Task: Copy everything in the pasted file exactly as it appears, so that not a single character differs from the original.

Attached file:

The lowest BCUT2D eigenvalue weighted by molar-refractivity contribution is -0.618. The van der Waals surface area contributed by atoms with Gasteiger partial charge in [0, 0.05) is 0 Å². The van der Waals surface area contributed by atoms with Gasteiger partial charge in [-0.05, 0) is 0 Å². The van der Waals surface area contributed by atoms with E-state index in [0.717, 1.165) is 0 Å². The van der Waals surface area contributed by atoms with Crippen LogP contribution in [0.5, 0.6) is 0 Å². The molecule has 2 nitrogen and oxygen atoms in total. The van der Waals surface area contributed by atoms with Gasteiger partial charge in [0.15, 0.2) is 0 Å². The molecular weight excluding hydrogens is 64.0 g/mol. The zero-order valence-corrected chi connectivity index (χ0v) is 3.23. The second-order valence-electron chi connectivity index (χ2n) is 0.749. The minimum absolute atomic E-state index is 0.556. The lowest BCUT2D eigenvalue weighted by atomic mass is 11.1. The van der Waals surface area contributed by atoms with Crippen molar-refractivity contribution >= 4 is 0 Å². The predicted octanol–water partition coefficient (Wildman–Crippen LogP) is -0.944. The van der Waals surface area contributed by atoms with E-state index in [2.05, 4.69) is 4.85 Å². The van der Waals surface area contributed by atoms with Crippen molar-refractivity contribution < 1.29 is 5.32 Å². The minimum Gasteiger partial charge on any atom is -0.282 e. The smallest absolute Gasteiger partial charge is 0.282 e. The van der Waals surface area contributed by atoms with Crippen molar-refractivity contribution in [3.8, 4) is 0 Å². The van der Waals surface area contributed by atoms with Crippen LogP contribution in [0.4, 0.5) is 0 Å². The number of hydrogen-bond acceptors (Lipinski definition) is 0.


The lowest BCUT2D eigenvalue weighted by molar-refractivity contribution is -0.618. The van der Waals surface area contributed by atoms with Gasteiger partial charge in [0, 0.05) is 0 Å². The van der Waals surface area contributed by atoms with Gasteiger partial charge in [-0.05, 0) is 0 Å². The van der Waals surface area contributed by atoms with E-state index in [0.717, 1.165) is 0 Å². The van der Waals surface area contributed by atoms with Crippen LogP contribution in [0.5, 0.6) is 0 Å². The molecule has 2 nitrogen and oxygen atoms in total. The van der Waals surface area contributed by atoms with Gasteiger partial charge in [0.15, 0.2) is 0 Å². The molecular weight excluding hydrogens is 64.0 g/mol. The zero-order valence-corrected chi connectivity index (χ0v) is 3.23. The second-order valence-electron chi connectivity index (χ2n) is 0.749. The minimum absolute atomic E-state index is 0.556. The lowest BCUT2D eigenvalue weighted by atomic mass is 11.1. The van der Waals surface area contributed by atoms with Crippen molar-refractivity contribution >= 4 is 0 Å². The predicted octanol–water partition coefficient (Wildman–Crippen LogP) is -0.944. The van der Waals surface area contributed by atoms with E-state index in [2.05, 4.69) is 4.85 Å². The van der Waals surface area contributed by atoms with Crippen molar-refractivity contribution < 1.29 is 5.32 Å². The minimum Gasteiger partial charge on any atom is -0.282 e. The smallest absolute Gasteiger partial charge is 0.282 e. The van der Waals surface area contributed by atoms with Crippen molar-refractivity contribution in [3.8, 4) is 0 Å². The van der Waals surface area contributed by atoms with Crippen LogP contribution in [0.4, 0.5) is 0 Å². The number of hydrogen-bond acceptors (Lipinski definition) is 0.